News Briefings : HarperCollins Strives for Global Reach | Book Scanning Service1DollarScan Integrates with Evernote. Everyone happy?September 2012 By Brian Howard
This summer, HarperCollins announced it would be launching a global publishing program called HarperCollins 360, designed to increase availability of the publisher's titles across all English-speaking markets.
The idea is to use a network of print-on-demand [POD] facilities located in regional warehouses so that any title in English will be available in any English-language market, making rights, and not technology or geography, the only impediment to getting a book into a customer's hands.
According to Jean Marie Kelly, the newly appointed Affiliate Publisher of HarperCollins 360, the program rolled out by making 400 backlist titles (not via POD) from the publisher's U.K. division available to U.S. warehouses. The titles had previously been available through distributor Trafalgar. HarperCollins 360's plan is to make more front-list titles available through the program, with three scheduled for this fall, and five more, says Kelly, this winter.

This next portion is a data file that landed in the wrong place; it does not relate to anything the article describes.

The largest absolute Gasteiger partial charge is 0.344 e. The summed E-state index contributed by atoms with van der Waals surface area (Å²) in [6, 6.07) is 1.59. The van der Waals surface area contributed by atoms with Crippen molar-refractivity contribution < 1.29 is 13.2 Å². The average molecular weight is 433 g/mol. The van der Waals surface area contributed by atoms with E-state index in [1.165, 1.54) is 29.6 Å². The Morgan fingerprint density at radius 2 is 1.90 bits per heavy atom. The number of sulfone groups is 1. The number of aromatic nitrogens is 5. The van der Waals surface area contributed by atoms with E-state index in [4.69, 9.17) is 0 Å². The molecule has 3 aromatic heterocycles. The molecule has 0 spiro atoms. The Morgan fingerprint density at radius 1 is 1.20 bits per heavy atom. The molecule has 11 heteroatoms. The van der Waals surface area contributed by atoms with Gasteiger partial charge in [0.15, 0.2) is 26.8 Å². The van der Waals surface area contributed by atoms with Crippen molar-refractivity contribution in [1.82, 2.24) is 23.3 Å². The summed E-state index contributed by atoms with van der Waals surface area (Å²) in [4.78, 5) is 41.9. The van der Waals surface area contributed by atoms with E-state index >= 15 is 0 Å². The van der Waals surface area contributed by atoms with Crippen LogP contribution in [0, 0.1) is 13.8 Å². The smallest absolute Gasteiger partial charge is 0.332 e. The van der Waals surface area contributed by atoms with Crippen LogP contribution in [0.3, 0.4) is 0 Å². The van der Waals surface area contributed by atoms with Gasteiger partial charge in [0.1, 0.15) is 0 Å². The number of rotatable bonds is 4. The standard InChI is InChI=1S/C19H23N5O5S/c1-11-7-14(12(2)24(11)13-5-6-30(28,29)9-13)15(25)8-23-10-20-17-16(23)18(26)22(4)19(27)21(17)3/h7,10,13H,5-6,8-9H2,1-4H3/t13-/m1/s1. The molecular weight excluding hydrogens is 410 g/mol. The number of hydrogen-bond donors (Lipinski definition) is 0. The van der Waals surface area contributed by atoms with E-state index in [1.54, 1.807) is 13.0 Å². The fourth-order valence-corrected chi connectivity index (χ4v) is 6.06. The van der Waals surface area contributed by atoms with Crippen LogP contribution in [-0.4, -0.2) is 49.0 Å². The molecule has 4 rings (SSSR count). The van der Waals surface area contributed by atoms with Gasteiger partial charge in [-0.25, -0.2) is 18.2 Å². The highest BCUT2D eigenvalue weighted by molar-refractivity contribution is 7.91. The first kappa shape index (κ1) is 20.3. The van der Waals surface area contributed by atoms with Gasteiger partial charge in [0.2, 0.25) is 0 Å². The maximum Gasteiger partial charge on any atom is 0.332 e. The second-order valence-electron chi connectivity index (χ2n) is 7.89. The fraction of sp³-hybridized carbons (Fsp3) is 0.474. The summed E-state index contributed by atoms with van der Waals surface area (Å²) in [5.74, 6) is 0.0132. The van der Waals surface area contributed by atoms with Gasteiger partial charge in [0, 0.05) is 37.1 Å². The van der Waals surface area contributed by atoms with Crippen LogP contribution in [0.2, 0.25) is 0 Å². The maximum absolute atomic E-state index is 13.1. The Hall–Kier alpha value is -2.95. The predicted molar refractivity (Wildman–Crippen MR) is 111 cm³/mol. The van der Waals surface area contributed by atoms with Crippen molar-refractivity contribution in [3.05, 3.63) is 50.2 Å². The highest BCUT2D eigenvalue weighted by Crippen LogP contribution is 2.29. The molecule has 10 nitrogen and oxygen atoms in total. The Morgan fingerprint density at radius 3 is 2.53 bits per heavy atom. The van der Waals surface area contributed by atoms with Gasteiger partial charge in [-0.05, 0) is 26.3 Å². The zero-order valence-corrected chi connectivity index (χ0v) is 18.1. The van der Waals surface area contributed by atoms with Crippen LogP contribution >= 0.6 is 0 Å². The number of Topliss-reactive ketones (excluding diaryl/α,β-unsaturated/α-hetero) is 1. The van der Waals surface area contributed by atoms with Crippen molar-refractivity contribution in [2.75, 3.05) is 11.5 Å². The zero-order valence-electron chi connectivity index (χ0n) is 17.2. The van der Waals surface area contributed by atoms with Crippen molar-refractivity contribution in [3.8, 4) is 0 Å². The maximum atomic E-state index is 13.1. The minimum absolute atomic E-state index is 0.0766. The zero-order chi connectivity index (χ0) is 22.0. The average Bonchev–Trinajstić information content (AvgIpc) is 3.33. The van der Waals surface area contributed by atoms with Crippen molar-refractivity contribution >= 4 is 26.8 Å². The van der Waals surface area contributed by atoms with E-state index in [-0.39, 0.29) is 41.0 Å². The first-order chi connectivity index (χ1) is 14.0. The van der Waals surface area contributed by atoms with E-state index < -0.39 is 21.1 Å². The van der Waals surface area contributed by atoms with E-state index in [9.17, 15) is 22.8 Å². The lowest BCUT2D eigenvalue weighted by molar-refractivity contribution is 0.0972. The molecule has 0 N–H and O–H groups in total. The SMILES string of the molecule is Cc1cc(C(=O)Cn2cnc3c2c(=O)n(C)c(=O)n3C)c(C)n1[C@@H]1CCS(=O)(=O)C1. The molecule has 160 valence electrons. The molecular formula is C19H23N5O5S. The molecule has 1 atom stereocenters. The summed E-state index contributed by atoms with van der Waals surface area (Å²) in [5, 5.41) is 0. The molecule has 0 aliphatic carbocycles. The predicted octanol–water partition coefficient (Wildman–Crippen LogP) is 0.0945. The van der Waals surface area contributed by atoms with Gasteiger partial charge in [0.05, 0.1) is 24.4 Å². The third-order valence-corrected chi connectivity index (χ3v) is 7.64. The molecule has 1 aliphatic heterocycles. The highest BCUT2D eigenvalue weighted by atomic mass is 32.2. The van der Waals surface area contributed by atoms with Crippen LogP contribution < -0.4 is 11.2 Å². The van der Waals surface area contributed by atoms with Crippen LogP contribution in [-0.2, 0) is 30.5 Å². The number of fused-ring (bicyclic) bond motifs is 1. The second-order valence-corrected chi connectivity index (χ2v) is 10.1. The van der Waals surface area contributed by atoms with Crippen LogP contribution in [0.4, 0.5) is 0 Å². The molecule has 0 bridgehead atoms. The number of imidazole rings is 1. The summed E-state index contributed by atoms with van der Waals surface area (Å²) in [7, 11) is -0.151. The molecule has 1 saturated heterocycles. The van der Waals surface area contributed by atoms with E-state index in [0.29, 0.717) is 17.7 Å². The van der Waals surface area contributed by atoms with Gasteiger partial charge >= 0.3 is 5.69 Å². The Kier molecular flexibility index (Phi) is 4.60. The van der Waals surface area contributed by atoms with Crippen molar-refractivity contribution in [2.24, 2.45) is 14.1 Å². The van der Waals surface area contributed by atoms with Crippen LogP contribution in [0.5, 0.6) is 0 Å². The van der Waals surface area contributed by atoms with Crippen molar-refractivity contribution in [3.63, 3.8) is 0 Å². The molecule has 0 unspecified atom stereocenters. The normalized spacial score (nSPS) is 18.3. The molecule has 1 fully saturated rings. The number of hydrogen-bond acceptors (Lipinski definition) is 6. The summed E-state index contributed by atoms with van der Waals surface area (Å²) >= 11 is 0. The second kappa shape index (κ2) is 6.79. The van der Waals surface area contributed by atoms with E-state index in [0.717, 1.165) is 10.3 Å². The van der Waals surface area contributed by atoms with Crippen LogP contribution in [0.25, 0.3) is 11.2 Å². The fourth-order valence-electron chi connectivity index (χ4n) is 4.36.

The three lined up for imminent release are: the continuation of Janny Wurts' epic fantasy series "Wars of Light And Shadow;" "Hobbitus Ille: The Latin Hobbit"; and what could be the final major work from yoga master B. K. S. Iyengar, "Heart of the Yoga Sutras."
"I think in this new age, with all the technology we have, why do we have some books unavailable [in some regions]?" asks Kelly of the impetus behind the program. "Whether it's Australia, New Zealand, the U.K. or Canada, we want to make that book available to anyone who wants to have it."
By using POD technology in partnership with Donnelly in the U.K. and Australia (and with plans to have a U.S. POD operation running within one year), titles needn't be warehoused in a region to be available there for print purchase. This is good news for consumers—who may have had to pay exorbitant international shipping on titles—and good news for authors.
"I think one of the things we want to do is give our authors the most profound ability to reach readers," says Kelly. "[It makes] happier authors. Keeping our authors as happy as we can is a very big priority."
This process could affect how rights are handled going forward.